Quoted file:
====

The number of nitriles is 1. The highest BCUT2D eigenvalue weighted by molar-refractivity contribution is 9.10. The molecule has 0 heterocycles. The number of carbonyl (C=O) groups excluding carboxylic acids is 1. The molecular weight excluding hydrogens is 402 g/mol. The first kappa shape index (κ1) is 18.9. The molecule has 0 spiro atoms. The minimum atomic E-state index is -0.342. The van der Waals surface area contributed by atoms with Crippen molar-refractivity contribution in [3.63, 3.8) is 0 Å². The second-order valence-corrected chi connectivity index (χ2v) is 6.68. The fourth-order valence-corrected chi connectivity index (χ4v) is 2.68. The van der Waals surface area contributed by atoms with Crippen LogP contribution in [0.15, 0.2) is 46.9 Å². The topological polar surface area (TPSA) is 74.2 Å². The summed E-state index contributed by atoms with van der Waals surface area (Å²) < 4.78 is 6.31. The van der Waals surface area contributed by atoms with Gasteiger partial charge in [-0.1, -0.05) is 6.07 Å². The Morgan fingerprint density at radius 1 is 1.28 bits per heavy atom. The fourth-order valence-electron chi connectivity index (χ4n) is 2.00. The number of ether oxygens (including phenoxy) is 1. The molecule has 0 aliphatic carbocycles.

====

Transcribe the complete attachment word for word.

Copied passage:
The number of nitriles is 1. The highest BCUT2D eigenvalue weighted by molar-refractivity contribution is 9.10. The molecule has 0 heterocycles. The number of carbonyl (C=O) groups excluding carboxylic acids is 1. The molecular weight excluding hydrogens is 402 g/mol. The first kappa shape index (κ1) is 18.9. The molecule has 0 spiro atoms. The minimum atomic E-state index is -0.342. The van der Waals surface area contributed by atoms with Crippen molar-refractivity contribution in [3.63, 3.8) is 0 Å². The second-order valence-corrected chi connectivity index (χ2v) is 6.68. The fourth-order valence-corrected chi connectivity index (χ4v) is 2.68. The van der Waals surface area contributed by atoms with Crippen LogP contribution in [0.15, 0.2) is 46.9 Å². The topological polar surface area (TPSA) is 74.2 Å². The summed E-state index contributed by atoms with van der Waals surface area (Å²) < 4.78 is 6.31. The van der Waals surface area contributed by atoms with Gasteiger partial charge in [-0.1, -0.05) is 6.07 Å². The Morgan fingerprint density at radius 1 is 1.28 bits per heavy atom. The fourth-order valence-electron chi connectivity index (χ4n) is 2.00. The number of ether oxygens (including phenoxy) is 1. The molecule has 0 aliphatic carbocycles.